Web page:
Despite this apparently enlightened understanding, Lakoff reinforces the Natural Order metaphor by arguing from the "homosexuality is genetic" position. (p. 225 - 228) There is, of course, no philosophically neutral, scientific evidence of a genetic cause for homosexuality from twin, genome, or other studies. What little evidence there is depends upon ideological framing. But putting this aside, why would enlightened academics be depending on a genetic cause unless they wanted to convince the masses, contrary to enlightened belief, that homosexuality is an objective structure in particular human bodies? Why do we never hear the anti-essentialist arguments from homosexual advocacy groups?

Nevertheless, despite their successes, there is a sense that Progressives are losing their grip on the American consciousness. It isn't just the losses in the Legislative, Executive, and Judicial branches of government. If Democrats win more seats this year, it will not matter. There is an undeniable resurgence of a conservative ethos in the country as a whole. I’m going to suggest that Progressives are losing battles in the culture war because they have failed to heed Machiavelli's counsel. As Machievellian as Lakoff's program is, it isn't sufficient to turn the conservative forces back.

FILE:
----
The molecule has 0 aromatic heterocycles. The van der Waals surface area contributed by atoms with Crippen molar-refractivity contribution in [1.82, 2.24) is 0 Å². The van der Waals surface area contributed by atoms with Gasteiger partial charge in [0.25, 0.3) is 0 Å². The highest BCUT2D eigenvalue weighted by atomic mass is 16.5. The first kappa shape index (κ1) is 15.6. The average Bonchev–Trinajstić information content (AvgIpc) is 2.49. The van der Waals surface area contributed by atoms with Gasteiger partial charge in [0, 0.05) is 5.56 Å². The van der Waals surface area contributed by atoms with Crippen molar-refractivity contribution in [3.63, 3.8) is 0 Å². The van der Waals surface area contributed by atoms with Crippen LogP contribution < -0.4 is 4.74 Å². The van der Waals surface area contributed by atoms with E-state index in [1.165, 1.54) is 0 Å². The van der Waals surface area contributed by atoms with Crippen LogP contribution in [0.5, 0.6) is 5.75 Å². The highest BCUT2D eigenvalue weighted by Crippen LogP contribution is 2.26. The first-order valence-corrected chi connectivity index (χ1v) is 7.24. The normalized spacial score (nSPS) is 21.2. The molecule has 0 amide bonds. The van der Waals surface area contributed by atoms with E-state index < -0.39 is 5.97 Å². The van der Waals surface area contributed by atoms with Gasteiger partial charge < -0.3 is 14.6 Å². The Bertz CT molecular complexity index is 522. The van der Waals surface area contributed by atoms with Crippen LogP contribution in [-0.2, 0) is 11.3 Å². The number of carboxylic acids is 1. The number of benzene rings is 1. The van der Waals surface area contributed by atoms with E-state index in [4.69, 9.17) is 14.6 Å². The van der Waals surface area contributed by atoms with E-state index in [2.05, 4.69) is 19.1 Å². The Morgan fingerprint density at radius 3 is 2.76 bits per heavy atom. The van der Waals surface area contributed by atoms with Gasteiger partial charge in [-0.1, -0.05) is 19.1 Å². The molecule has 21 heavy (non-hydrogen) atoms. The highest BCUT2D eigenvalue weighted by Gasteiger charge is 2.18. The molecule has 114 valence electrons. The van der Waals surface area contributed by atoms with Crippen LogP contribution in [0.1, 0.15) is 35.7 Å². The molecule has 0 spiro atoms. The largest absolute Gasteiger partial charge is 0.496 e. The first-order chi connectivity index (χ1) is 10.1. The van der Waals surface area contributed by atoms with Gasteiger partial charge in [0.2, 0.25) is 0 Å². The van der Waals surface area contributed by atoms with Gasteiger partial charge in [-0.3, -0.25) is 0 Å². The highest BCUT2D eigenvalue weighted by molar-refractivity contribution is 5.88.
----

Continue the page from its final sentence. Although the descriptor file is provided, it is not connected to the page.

Probably the most notorious counsel offered by Machiavelli is that the ruler should appear religious, even if he is not. It is worth noting that this advice comes under the chapter teaching rulers "in what way princes should keep their word", that is, how the ruler frames his speech. He insists rulers must take care never to utter a word that is not implicit with mercy, faithfulness, humaneness, frankness, and religion, but especially religion. In his “Discourses”, Machiavelli observes

"As the observance of religious rites is the foundation of a republic's greatness, so disrespect for them is the source of its ruin. Where a fear of God is lacking, the state must either fail or be sustained by a fear of the ruler which may substitute for the lack of religion. But since rulers live only a short while, such a state must vanish as soon as the abilities that sustained it have vanished."